85 new wave…looking at Chinese avant-garde art since 1985

When talking about modern art these days, Chinese avant-garde art is perhaps the hottest subject.  There have been more than 25 exhibitions devoted to it in the United States alone from 1996 to 2005.  The number of art galleries in China is growing in a lightning speed. Until recently, art exhibitions deemed controversial have been closed by police, and performance artists in particular faced the threat of arrest in the early 1990s. More recently there has been greater tolerance by the Chinese government, which triggers the outgrowth of modern art development.  Let’s look at the work of some visual artists from this experimental art movement in China:

Pre-Chinese avant-garde

0. Wu Guanzhong 吳冠中 (1919 – )

Graduated from Chongqing National College of Art in China in 1942.  In 1947, studied abroad at public expense at the National Higher Education Academy of Fine Arts in Paris, France in painting.  Recognized as the leading master of modern Chinese painting by the international art scene of the 20th century.

The Ancient City of Jiaohe by Wu  Guanzhong

The Ancient City of Jiaohe by Wu Guanzhong

Untitled (River houses) by Wu Guanzhong

Untitled (River houses) by Wu Guanzhong

Wistaria by Wu Guanzhong

Wistaria by Wu Guanzhong

1985 – present Chinese avant-garde

background: post-Cultural Revolution (1966-1976) in China, the long-repressed artists reemerged and continued to develop since mid-1980s as an outgrowth of modern art development.

1. Wang Guangyi (1956 -)

Leader of the New Art Movement circles that erupted out of China after 1989 and for his Great Criticism series of paintings, using the images of propaganda from the Cultural Revolution and contemporary brand names from western advertising. His works are the visual iconography of both the Chinese Cultural Revolution and American pop art.

Great Criticism - Warhol by Wang Guangyi

Great Criticism - Warhol by Wang Guangyi

Great Criticism - Coca Cola by Wang Guangyi

Great Criticism - Coca Cola by Wang Guangyi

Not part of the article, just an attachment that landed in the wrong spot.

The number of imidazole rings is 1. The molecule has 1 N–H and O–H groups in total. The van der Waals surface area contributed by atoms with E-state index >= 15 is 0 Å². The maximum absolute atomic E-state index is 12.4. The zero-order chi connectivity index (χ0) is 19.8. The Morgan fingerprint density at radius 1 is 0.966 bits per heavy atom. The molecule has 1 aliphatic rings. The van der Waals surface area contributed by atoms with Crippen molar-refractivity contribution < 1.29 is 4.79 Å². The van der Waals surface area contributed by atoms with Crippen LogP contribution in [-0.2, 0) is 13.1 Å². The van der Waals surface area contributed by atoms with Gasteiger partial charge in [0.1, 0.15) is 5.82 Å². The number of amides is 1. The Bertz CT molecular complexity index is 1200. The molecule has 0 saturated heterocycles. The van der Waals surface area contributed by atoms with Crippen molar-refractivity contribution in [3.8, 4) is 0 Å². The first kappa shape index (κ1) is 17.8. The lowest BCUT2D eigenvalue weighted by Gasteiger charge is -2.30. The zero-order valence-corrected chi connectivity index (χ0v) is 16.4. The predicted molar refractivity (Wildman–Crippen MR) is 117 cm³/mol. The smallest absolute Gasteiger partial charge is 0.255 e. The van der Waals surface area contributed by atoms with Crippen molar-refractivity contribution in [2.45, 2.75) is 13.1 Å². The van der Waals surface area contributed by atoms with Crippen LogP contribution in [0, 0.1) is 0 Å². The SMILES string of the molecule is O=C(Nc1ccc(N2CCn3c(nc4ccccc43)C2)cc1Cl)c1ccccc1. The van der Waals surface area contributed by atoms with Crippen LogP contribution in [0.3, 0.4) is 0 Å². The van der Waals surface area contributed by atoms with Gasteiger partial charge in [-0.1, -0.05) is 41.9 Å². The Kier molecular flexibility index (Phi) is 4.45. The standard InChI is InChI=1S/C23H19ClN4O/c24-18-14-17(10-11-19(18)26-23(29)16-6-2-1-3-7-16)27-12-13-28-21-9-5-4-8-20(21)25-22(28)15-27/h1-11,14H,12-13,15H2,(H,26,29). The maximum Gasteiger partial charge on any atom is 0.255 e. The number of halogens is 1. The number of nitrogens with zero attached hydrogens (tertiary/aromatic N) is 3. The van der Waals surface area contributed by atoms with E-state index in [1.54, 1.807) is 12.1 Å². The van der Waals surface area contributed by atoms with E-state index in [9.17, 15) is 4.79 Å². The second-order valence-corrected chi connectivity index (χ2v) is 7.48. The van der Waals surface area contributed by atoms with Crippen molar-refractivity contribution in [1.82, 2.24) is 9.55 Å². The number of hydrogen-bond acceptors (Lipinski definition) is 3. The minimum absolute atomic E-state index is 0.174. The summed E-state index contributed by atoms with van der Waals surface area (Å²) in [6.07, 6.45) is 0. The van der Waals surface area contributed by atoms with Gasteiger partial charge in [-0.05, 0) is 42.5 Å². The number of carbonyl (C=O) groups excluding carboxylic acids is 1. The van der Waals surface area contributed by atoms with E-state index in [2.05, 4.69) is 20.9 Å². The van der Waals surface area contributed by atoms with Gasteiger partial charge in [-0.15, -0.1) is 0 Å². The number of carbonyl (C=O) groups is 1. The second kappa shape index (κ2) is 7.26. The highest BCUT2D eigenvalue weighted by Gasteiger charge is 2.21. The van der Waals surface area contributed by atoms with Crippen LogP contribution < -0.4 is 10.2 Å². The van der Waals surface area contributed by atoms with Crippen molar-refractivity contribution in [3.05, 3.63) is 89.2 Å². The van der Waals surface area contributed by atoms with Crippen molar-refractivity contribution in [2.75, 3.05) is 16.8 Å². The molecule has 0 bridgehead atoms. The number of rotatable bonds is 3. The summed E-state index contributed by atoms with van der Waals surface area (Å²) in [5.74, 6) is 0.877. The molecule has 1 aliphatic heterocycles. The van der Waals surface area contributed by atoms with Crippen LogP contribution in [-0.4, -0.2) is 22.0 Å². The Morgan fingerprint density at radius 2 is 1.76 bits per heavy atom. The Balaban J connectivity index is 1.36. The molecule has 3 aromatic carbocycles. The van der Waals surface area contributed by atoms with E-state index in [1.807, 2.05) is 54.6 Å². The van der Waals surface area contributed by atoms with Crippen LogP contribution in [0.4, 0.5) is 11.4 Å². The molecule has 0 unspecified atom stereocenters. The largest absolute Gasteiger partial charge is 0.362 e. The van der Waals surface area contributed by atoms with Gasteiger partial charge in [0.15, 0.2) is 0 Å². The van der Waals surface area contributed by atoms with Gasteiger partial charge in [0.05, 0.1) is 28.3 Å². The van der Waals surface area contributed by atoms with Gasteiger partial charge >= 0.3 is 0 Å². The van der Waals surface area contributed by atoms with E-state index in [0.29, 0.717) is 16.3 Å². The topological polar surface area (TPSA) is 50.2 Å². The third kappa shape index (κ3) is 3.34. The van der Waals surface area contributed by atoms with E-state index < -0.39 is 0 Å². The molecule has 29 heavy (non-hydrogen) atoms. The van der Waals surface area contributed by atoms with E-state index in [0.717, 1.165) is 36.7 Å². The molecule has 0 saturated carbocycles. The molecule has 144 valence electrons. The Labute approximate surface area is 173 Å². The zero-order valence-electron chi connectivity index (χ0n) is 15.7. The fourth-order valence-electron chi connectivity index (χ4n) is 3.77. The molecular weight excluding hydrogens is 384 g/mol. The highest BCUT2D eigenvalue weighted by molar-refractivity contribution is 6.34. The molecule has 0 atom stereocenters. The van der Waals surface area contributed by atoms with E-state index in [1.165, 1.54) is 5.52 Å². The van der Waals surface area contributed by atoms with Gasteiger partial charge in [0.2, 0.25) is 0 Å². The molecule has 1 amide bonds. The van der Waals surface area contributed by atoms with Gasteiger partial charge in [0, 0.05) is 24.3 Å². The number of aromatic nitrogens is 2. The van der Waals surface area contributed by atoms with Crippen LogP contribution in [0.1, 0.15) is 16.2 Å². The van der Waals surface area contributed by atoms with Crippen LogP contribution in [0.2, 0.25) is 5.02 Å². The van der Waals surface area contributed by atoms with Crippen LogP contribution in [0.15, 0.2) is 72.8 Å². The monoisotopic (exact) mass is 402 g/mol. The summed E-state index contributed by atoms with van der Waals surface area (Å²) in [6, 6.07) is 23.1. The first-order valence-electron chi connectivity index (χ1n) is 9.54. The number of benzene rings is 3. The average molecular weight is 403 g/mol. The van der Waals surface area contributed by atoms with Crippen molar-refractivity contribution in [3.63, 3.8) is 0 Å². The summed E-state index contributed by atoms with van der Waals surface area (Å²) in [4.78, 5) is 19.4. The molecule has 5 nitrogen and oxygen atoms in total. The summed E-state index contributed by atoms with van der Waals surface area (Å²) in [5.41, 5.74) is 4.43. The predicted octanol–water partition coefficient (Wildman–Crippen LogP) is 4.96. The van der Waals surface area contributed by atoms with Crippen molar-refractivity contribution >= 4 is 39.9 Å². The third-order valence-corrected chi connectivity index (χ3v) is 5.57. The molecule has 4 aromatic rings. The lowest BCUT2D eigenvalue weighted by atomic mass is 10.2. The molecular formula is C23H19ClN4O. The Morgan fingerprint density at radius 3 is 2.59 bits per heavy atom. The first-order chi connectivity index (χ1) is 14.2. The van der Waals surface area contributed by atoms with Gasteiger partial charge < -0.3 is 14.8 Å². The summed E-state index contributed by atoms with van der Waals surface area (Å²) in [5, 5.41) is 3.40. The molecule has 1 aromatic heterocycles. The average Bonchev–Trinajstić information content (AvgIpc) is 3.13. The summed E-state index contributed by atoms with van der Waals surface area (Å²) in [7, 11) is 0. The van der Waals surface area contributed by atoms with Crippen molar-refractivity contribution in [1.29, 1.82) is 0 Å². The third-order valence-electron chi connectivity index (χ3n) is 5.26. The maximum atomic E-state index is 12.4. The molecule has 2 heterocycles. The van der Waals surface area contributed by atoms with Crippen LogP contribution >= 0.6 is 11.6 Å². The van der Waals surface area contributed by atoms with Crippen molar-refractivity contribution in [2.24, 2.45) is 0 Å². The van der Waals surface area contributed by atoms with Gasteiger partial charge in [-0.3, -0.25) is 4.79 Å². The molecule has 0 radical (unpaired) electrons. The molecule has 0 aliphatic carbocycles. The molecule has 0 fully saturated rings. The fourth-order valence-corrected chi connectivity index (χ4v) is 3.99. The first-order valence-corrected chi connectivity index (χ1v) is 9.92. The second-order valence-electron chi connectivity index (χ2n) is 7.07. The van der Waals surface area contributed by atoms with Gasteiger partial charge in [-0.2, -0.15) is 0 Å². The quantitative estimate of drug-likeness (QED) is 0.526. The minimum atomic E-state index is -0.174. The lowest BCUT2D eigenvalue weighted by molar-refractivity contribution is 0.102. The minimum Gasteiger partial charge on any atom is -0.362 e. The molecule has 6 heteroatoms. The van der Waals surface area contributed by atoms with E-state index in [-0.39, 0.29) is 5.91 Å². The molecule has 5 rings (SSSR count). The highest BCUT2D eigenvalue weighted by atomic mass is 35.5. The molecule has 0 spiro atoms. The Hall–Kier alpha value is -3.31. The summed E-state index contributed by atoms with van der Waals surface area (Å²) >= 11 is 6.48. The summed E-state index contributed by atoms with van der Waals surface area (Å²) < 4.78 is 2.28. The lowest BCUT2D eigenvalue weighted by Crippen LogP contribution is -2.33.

2. Mao Xuhui (1956 -)

Best-known for his series of scissor paintings, which has a power and depth and style that are surprising for art pieces centered on a single object.

Red Scissors by Mao Xuhui

Red Scissors by Mao Xuhui

3. Zhang Xiaogang 張曉剛 (1958 -)

Classified as a contemporary Chinese symbolist and surrealist painter. Best known for his Bloodline series of paintings, which are often monochromatic, stylized portraits of Chinese people, usually with large, dark-pupiled eyes, posed in a stiff manner deliberately reminiscent of family portraits from the 1950s and 60s.

Three comrades by Zhang Xiaogang

Bloodline: Three comrades by Zhang Xiaogang

A Big Family by Zhang Xiaogang

A Big Family by Zhang Xiaogang

4. Li Jin (1958 – )

His subjects are often food, sex, women and animals. His pieces are also an expressive and colorful blend of traditional Chinese ink painting and modernist technique.

by Li Jin

by Li Jin

5. Yue Minjun 岳敏君 (1962 -)

Best known for oil paintings depicting himself in various settings, frozen in laughter. Classified as part of the Chinese “Cynical Realist” movement in art developed in China since 1989.  His work ‘Execution’ was the most expensive work ever by a Chinese contemporary artist, when sold in 2007 for £2.9 million pounds (US $5.9 million) at London’s Sotheby’s.

Execution by Yue Mingjun

Execution by Yue Minjun

Butterfly by Yu Minjun

Butterfly by Yu Minjun

6. Fang Lijun 方力鈞 (1963 -)

Known to be one of the main forerunners of the early 1990’s movement known as Cynical Realism Fang Lijun’s famous figure, together with Yue Minjun’s representative character, have already become well known icons in the world of Chinese contemporary art.

Group Two, No. 2 by Fang Lijun

Group Two, No. 2 by Fang Lijun

7. Yang Shaobin (1963 -)

Yang Shaobin is one of China’s most famous Contemporary Oil Painters. Together with Fang Lijun And Yue Minjun he is a leading figure in the movement known as Cynical Realism.

Untitled by Yang Shaobin

Untitled by Yang Shaobin

8. Liu Ye (1964 -)

In Liu Ye’s art, humor and sadness blend into a whole. The stillness of his ironic images provide us with a deep sense of detachment and timeless freedom.

WOW by Liu Ye

WOW by Liu Ye

Banned Book by Liu Ye

Banned Book by Liu Ye

9. Zeng Fanzhi (1964 -)

Unlike many of the other well-known Chinese painters, Zeng’s subjects are not political but psychological. In his well-known “Mask” series, Zeng’s figures wear a white mask; they are mostly well-dressed urbanites, but they have large, strange hands, weird expressions, blank stares or puzzling eyes.

Tiananmen by Zeng Fanzhi

Tiananmen by Zeng Fanzhi

Mask series by Zeng Fanzhi

Mask series by Zeng Fanzhi

Last Supper by Zeng Fanzhi

Last Supper by Zeng Fanzhi

10. Zhao Bo (1974 -)

Zhao Bo is one of a group of young artists called New Realists, who look to their immediate surroundings, most often life in the streets, as their inspiration and produce works inspired by these scenes.

My Massive Wedding Party by Zhao Bo

My Massive Wedding Party by Zhao Bo

New Cellphone by Zhoa Bo

New Cellphone by Zhoa Bo


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